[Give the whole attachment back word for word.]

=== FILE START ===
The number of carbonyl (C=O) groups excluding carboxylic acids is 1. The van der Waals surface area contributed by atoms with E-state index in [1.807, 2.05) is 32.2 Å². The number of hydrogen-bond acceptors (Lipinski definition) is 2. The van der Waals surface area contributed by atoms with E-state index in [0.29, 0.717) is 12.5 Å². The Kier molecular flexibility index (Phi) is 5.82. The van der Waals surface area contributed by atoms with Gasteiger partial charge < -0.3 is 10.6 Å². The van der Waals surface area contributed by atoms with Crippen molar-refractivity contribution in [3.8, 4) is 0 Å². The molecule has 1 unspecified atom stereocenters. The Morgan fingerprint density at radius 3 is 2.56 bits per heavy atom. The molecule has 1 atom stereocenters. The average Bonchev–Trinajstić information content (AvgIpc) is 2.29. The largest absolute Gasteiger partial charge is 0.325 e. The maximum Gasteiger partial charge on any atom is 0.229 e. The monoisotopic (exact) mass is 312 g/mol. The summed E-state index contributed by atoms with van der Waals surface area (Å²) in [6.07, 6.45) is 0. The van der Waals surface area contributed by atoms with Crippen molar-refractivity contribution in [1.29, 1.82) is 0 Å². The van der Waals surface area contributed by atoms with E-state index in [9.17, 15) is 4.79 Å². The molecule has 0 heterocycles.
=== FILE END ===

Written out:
The number of carbonyl (C=O) groups excluding carboxylic acids is 1. The van der Waals surface area contributed by atoms with E-state index in [1.807, 2.05) is 32.2 Å². The number of hydrogen-bond acceptors (Lipinski definition) is 2. The van der Waals surface area contributed by atoms with E-state index in [0.29, 0.717) is 12.5 Å². The Kier molecular flexibility index (Phi) is 5.82. The van der Waals surface area contributed by atoms with Gasteiger partial charge < -0.3 is 10.6 Å². The van der Waals surface area contributed by atoms with Crippen molar-refractivity contribution in [3.8, 4) is 0 Å². The molecule has 1 unspecified atom stereocenters. The Morgan fingerprint density at radius 3 is 2.56 bits per heavy atom. The molecule has 1 atom stereocenters. The average Bonchev–Trinajstić information content (AvgIpc) is 2.29. The largest absolute Gasteiger partial charge is 0.325 e. The maximum Gasteiger partial charge on any atom is 0.229 e. The monoisotopic (exact) mass is 312 g/mol. The summed E-state index contributed by atoms with van der Waals surface area (Å²) in [6.07, 6.45) is 0. The van der Waals surface area contributed by atoms with Crippen molar-refractivity contribution in [1.29, 1.82) is 0 Å². The van der Waals surface area contributed by atoms with E-state index in [9.17, 15) is 4.79 Å². The molecule has 0 heterocycles.